Man, to be a fly on the wall for that one.
I think this might be the most well-selected mixed program I’ve ever seen, in that it gave us something lovely, something intense, and something so silly it kinda takes the starch out of the other two, makes you re-see them with a new perspective.
Every theater in the world has one,
and here’s the one at LA’s Music Center:
That’s the view straight up toward the ceiling, the red light is at the edge of the balcony, right in the middle of the house so dancers can spot their turns.
I think I remember reading somewhere that in ye olden times that red light was a candle?
It’s neat to think about dancers checking in with that light throughout time and all over the world.
Here is a quote from Astonish Me, a novel by Maggie Shipstead, that made me smile and then reach up and dog-ear the page:
As she pulls open the door to the ballet school, she sees Joan through a studio’s big window, facing the mirror, leading a class of adult women, moms looking for exercise and for some trace of girlhood dreams. They are ungainly in their leotards, wearing slippers, not pointe shoes, and not turned out. But the sight of them is touching, triggers a gloating pride in Elaine that these women wish to do what she does.
Oh Snap, Adult Women! Did You Hear That?! Ungainly! Gloating!
Elaine is not the main character of Astonish Me, but she is my favorite, in part because the actual main character, Joan, kind of pushes the reader away. Even when presented in third person observer mode, Joan’s story manages to seem like it’s being not quite honest.
Which made it hard for me to get into this book. I read along kind of not invested-ly until about sixty pages in, when Jacob, Joan’s husband, explains to Joan only slightly in jest that she has no empathy, she’s a sociopath, and then I was like “aha! I’m not even supposed to like the main character, how bizarre!”
It reminded me a little of The Love Affairs of Nathaniel P, which featured a protagonist so repulsive I kept checking the author’s name to see if it was a man angry at women, or a woman angry at men, and yet it was set in a world as intriguing and just as insular as the world of ballet.
Astonish Me begins with the end of Joan’s career as a dancer. Joan sees the limits of her talent and understands that she will never be more than a member of the corps, so she parlays a pregnancy into a sort of honorable discharge from ballet.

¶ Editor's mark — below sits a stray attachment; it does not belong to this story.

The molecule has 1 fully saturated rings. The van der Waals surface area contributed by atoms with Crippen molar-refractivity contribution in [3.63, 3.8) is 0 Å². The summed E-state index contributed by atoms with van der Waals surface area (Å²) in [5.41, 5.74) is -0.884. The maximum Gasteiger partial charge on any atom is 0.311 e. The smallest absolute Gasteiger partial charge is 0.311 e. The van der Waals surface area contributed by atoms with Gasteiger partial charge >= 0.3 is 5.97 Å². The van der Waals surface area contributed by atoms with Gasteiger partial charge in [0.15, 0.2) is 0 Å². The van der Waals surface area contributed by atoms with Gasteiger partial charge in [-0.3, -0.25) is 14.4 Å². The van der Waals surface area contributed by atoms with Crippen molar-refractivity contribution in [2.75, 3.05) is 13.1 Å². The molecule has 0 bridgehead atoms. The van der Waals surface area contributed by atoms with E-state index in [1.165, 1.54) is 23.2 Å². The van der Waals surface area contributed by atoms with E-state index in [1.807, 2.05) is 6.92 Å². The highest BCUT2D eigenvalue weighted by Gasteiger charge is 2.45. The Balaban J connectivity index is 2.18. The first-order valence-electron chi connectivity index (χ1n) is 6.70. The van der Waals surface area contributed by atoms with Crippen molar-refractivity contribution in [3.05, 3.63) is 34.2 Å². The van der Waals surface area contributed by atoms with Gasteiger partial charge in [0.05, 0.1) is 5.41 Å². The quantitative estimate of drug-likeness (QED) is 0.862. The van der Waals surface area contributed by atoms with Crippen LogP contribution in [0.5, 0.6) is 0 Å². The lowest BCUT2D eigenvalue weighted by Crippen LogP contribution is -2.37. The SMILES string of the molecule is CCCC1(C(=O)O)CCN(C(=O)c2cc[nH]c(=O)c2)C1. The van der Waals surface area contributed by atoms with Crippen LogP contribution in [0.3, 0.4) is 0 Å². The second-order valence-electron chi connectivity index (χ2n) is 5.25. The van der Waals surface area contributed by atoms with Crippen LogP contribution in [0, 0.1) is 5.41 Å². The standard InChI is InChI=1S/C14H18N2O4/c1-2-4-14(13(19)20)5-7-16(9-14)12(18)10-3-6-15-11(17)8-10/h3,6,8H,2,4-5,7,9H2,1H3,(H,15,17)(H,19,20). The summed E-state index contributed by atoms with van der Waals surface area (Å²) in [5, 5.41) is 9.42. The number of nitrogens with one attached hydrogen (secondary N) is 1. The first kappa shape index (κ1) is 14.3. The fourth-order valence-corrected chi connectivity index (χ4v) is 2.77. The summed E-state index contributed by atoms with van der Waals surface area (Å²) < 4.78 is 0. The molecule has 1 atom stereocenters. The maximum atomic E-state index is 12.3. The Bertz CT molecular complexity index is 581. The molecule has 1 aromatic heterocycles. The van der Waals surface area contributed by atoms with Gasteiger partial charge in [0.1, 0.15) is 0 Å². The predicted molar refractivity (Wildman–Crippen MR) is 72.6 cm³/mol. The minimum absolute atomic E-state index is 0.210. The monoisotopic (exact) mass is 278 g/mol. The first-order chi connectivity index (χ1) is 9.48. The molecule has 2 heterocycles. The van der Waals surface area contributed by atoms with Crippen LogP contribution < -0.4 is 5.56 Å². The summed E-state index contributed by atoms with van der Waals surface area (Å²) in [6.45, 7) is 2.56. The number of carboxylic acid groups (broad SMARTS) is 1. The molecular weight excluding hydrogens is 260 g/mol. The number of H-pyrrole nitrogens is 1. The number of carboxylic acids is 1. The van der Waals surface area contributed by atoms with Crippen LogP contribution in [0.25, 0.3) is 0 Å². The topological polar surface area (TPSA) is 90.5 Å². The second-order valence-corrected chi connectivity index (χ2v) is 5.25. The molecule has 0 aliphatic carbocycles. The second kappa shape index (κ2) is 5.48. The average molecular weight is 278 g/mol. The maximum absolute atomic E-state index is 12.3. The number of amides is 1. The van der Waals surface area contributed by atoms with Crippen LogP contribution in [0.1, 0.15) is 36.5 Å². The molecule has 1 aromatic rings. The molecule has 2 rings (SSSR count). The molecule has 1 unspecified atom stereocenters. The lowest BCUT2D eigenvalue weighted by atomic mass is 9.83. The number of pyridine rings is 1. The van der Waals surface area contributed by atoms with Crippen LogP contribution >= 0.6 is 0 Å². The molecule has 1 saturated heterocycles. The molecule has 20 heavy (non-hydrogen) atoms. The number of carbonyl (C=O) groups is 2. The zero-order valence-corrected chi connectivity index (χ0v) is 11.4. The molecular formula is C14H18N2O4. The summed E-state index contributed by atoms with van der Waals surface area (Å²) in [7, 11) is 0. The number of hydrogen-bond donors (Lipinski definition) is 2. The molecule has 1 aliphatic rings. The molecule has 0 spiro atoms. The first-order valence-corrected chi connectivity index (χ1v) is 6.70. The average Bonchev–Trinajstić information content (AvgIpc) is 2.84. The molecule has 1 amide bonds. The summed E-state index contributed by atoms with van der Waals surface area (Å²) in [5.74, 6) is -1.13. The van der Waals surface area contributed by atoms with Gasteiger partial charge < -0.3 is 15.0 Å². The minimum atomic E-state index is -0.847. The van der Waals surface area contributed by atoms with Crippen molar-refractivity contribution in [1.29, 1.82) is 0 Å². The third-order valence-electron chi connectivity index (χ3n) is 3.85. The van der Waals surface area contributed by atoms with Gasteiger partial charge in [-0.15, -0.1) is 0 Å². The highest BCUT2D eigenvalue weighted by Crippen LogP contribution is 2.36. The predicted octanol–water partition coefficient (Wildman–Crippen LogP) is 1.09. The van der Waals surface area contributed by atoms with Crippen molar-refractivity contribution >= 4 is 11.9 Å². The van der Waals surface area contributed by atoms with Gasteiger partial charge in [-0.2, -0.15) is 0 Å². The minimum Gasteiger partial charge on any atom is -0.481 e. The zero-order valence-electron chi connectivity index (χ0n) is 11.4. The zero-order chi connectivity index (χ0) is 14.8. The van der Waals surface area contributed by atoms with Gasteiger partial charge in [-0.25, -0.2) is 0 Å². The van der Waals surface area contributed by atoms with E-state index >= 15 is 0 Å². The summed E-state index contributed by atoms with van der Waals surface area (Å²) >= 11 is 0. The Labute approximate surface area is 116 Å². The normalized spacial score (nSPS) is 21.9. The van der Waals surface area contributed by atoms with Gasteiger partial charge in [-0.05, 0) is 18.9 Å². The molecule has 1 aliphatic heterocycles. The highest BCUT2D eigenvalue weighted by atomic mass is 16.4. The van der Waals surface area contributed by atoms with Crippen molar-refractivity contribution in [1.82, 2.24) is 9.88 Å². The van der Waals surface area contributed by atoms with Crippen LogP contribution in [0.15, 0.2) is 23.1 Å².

Basically, she breaks up with ballet before it can break up with her.
We spend the book going forward and backward in time, putting together the whole story, from New York in the 70′s, through Paris, Chicago, suburban Southern California, and round-trip back to New York in the 2000′s
There’s a twist ending, but you will have seen it coming by halfway through the book, and you will think No, Surely There Is A Counter-Twist, but there’s not, which is ok because the real strength of this book is in all the different partnerships and pairings and balances and imbalances of power.
Details are: Astonish Me by Maggie Shipstead, copyright 2014, published by Alfred A. Knopf, a division of Random House LLC, New York, a Penguin Random House Company
Available for purchase April 8th
And here’s the disclaimer:
Disclaimer: I received a free advance copy of Astonish Me, in hardcover, from the publishers. I was not paid or compensated for my review, but given the book with the hope that I and my readers would love it and with thanks for the consideration.
So let me know if you read it and love it, Gentle Reader!
The Adult Beginner is a little late with the New Year’s post, so here, I got you this card.
You all have a four month head-start on the Adult Beginner, so how are those goals going? How’s the year shaping up?
My big goal for 2014 is to have a nice face.
I’m working on not making hideous grimaces in class.
It’s not easy! Those back-bends we do away from the barre especially, I’m trying to remember to ask my face to relax, and maybe even go for pleasant, instead of shaping itself into a Melodrama Of Anguish.
I think if I succeed with this it’ll be nicer for all of us.
On a related note, one of my non-ballet goals for 2014 is to learn to open champagne gracefully. I’d like to be the kind of woman who places her thumbs on the cork in a way that says, “I am looking forward to sparkling wine” not that says, “oh god, keep it away from my eyes, this thing’s gonna blow, everybody duck and cover.”
Probably will need lots of practice. I’m willing to put in the time.
Last year’s goal was to get back to being hot. Which sounds totally awful and superficial to just say right out like that, but before you judge remember that last year I was a new mom, dreaming of the day when I could get back into pants with closures, let alone pink tights.
So the progress on that is: I am back in pink tights, but sometimes I wear black leggings.
Hotness is relative, ballet class is awesome.